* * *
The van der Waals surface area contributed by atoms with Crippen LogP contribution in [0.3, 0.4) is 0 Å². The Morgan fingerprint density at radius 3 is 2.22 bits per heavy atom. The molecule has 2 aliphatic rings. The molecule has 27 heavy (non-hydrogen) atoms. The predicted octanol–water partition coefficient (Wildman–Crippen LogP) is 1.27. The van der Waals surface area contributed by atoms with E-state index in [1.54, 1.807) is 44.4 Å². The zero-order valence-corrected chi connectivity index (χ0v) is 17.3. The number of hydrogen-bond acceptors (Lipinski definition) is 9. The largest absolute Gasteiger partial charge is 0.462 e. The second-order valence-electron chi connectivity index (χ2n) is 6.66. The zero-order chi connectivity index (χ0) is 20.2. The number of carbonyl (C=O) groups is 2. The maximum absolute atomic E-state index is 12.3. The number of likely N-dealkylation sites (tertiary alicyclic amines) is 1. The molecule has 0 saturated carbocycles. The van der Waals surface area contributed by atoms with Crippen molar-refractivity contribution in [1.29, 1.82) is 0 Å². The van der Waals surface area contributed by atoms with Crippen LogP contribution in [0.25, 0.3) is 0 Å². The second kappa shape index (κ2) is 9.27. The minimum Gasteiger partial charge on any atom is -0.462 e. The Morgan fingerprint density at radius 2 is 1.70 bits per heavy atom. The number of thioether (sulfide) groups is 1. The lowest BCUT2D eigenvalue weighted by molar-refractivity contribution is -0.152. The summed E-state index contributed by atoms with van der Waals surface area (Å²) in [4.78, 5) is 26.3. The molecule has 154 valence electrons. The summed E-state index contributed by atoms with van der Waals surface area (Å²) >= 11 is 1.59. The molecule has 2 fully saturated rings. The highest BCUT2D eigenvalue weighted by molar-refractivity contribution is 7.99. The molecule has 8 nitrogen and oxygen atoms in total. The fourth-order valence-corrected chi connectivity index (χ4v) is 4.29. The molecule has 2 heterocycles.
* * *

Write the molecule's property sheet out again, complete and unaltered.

The van der Waals surface area contributed by atoms with Crippen LogP contribution in [0.3, 0.4) is 0 Å². The Morgan fingerprint density at radius 3 is 2.22 bits per heavy atom. The molecule has 2 aliphatic rings. The molecule has 27 heavy (non-hydrogen) atoms. The predicted octanol–water partition coefficient (Wildman–Crippen LogP) is 1.27. The van der Waals surface area contributed by atoms with E-state index in [1.54, 1.807) is 44.4 Å². The zero-order valence-corrected chi connectivity index (χ0v) is 17.3. The number of hydrogen-bond acceptors (Lipinski definition) is 9. The largest absolute Gasteiger partial charge is 0.462 e. The second-order valence-electron chi connectivity index (χ2n) is 6.66. The zero-order chi connectivity index (χ0) is 20.2. The number of carbonyl (C=O) groups is 2. The maximum absolute atomic E-state index is 12.3. The number of likely N-dealkylation sites (tertiary alicyclic amines) is 1. The molecule has 0 saturated carbocycles. The van der Waals surface area contributed by atoms with Crippen molar-refractivity contribution in [1.29, 1.82) is 0 Å². The van der Waals surface area contributed by atoms with Crippen LogP contribution in [0.25, 0.3) is 0 Å². The second kappa shape index (κ2) is 9.27. The minimum Gasteiger partial charge on any atom is -0.462 e. The Morgan fingerprint density at radius 2 is 1.70 bits per heavy atom. The number of thioether (sulfide) groups is 1. The lowest BCUT2D eigenvalue weighted by molar-refractivity contribution is -0.152. The summed E-state index contributed by atoms with van der Waals surface area (Å²) in [4.78, 5) is 26.3. The molecule has 154 valence electrons. The summed E-state index contributed by atoms with van der Waals surface area (Å²) >= 11 is 1.59. The molecule has 2 fully saturated rings. The highest BCUT2D eigenvalue weighted by molar-refractivity contribution is 7.99. The molecule has 8 nitrogen and oxygen atoms in total. The fourth-order valence-corrected chi connectivity index (χ4v) is 4.29. The molecule has 2 heterocycles.